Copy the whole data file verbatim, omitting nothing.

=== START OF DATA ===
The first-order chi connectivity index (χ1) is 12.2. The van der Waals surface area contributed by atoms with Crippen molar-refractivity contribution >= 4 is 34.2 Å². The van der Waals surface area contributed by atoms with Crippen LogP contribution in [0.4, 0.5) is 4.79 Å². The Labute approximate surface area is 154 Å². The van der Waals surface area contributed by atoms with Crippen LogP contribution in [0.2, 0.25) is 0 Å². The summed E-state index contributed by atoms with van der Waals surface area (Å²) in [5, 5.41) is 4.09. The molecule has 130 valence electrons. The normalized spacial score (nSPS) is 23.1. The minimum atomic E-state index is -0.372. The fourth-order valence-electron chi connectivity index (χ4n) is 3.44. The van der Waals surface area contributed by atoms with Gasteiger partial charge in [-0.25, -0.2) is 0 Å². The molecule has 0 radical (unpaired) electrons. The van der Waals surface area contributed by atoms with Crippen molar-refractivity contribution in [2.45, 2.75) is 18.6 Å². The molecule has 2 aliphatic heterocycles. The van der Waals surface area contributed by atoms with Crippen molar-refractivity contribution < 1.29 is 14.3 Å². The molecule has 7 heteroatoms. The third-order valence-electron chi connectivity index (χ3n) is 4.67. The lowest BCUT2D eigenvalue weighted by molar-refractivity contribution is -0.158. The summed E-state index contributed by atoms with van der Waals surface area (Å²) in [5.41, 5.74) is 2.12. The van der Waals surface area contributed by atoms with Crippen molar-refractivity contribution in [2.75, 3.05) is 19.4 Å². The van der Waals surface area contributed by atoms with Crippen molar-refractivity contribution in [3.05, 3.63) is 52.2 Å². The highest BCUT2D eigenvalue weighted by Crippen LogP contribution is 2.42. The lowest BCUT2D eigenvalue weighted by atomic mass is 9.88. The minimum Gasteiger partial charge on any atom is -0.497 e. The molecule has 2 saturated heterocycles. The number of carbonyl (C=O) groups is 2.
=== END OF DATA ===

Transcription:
The first-order chi connectivity index (χ1) is 12.2. The van der Waals surface area contributed by atoms with Crippen molar-refractivity contribution >= 4 is 34.2 Å². The van der Waals surface area contributed by atoms with Crippen LogP contribution in [0.4, 0.5) is 4.79 Å². The Labute approximate surface area is 154 Å². The van der Waals surface area contributed by atoms with Crippen LogP contribution in [0.2, 0.25) is 0 Å². The summed E-state index contributed by atoms with van der Waals surface area (Å²) in [5, 5.41) is 4.09. The molecule has 130 valence electrons. The normalized spacial score (nSPS) is 23.1. The minimum atomic E-state index is -0.372. The fourth-order valence-electron chi connectivity index (χ4n) is 3.44. The van der Waals surface area contributed by atoms with Gasteiger partial charge in [-0.25, -0.2) is 0 Å². The molecule has 0 radical (unpaired) electrons. The van der Waals surface area contributed by atoms with Crippen molar-refractivity contribution in [2.45, 2.75) is 18.6 Å². The molecule has 2 aliphatic heterocycles. The van der Waals surface area contributed by atoms with Crippen molar-refractivity contribution < 1.29 is 14.3 Å². The molecule has 7 heteroatoms. The third-order valence-electron chi connectivity index (χ3n) is 4.67. The lowest BCUT2D eigenvalue weighted by molar-refractivity contribution is -0.158. The summed E-state index contributed by atoms with van der Waals surface area (Å²) in [5.41, 5.74) is 2.12. The van der Waals surface area contributed by atoms with Crippen molar-refractivity contribution in [2.75, 3.05) is 19.4 Å². The van der Waals surface area contributed by atoms with Crippen molar-refractivity contribution in [3.05, 3.63) is 52.2 Å². The highest BCUT2D eigenvalue weighted by Crippen LogP contribution is 2.42. The lowest BCUT2D eigenvalue weighted by atomic mass is 9.88. The minimum Gasteiger partial charge on any atom is -0.497 e. The molecule has 2 saturated heterocycles. The number of carbonyl (C=O) groups is 2.